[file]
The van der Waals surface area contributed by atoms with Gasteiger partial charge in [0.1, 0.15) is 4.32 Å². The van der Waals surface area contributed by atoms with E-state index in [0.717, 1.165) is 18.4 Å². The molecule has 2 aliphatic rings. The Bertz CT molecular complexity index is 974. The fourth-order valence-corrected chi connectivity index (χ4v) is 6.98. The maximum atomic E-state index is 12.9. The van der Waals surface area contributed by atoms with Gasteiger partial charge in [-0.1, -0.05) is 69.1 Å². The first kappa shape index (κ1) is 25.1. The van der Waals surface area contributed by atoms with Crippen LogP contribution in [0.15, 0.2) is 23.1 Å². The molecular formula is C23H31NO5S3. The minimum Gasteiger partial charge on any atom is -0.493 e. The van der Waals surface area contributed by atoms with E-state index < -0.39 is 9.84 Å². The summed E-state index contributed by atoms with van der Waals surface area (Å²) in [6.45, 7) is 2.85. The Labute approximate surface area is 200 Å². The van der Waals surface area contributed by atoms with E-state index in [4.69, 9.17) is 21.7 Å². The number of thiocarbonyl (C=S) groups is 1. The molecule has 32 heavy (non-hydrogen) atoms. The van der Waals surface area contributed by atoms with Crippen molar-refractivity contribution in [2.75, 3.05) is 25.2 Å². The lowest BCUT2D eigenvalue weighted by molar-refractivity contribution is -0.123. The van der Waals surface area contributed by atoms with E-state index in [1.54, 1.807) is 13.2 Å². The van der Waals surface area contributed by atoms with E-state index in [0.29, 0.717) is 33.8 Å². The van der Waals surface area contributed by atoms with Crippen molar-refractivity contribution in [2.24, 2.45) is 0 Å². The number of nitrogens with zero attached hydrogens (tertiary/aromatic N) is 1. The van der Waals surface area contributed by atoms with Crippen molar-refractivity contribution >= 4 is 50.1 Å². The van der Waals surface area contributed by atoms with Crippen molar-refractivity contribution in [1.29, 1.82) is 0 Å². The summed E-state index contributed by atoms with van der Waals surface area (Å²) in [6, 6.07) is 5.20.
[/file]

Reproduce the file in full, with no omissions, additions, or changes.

The van der Waals surface area contributed by atoms with Gasteiger partial charge in [0.1, 0.15) is 4.32 Å². The van der Waals surface area contributed by atoms with E-state index in [0.717, 1.165) is 18.4 Å². The molecule has 2 aliphatic rings. The Bertz CT molecular complexity index is 974. The fourth-order valence-corrected chi connectivity index (χ4v) is 6.98. The maximum atomic E-state index is 12.9. The van der Waals surface area contributed by atoms with Gasteiger partial charge in [-0.1, -0.05) is 69.1 Å². The first kappa shape index (κ1) is 25.1. The van der Waals surface area contributed by atoms with Crippen LogP contribution in [0.15, 0.2) is 23.1 Å². The molecular formula is C23H31NO5S3. The minimum Gasteiger partial charge on any atom is -0.493 e. The van der Waals surface area contributed by atoms with E-state index < -0.39 is 9.84 Å². The summed E-state index contributed by atoms with van der Waals surface area (Å²) in [6.45, 7) is 2.85. The Labute approximate surface area is 200 Å². The van der Waals surface area contributed by atoms with E-state index in [4.69, 9.17) is 21.7 Å². The number of thiocarbonyl (C=S) groups is 1. The molecule has 32 heavy (non-hydrogen) atoms. The van der Waals surface area contributed by atoms with Crippen molar-refractivity contribution in [2.75, 3.05) is 25.2 Å². The lowest BCUT2D eigenvalue weighted by molar-refractivity contribution is -0.123. The van der Waals surface area contributed by atoms with E-state index in [1.54, 1.807) is 13.2 Å². The van der Waals surface area contributed by atoms with E-state index in [0.29, 0.717) is 33.8 Å². The van der Waals surface area contributed by atoms with Crippen molar-refractivity contribution in [2.24, 2.45) is 0 Å². The number of nitrogens with zero attached hydrogens (tertiary/aromatic N) is 1. The van der Waals surface area contributed by atoms with Crippen molar-refractivity contribution >= 4 is 50.1 Å². The van der Waals surface area contributed by atoms with Crippen molar-refractivity contribution in [1.29, 1.82) is 0 Å². The summed E-state index contributed by atoms with van der Waals surface area (Å²) in [6, 6.07) is 5.20.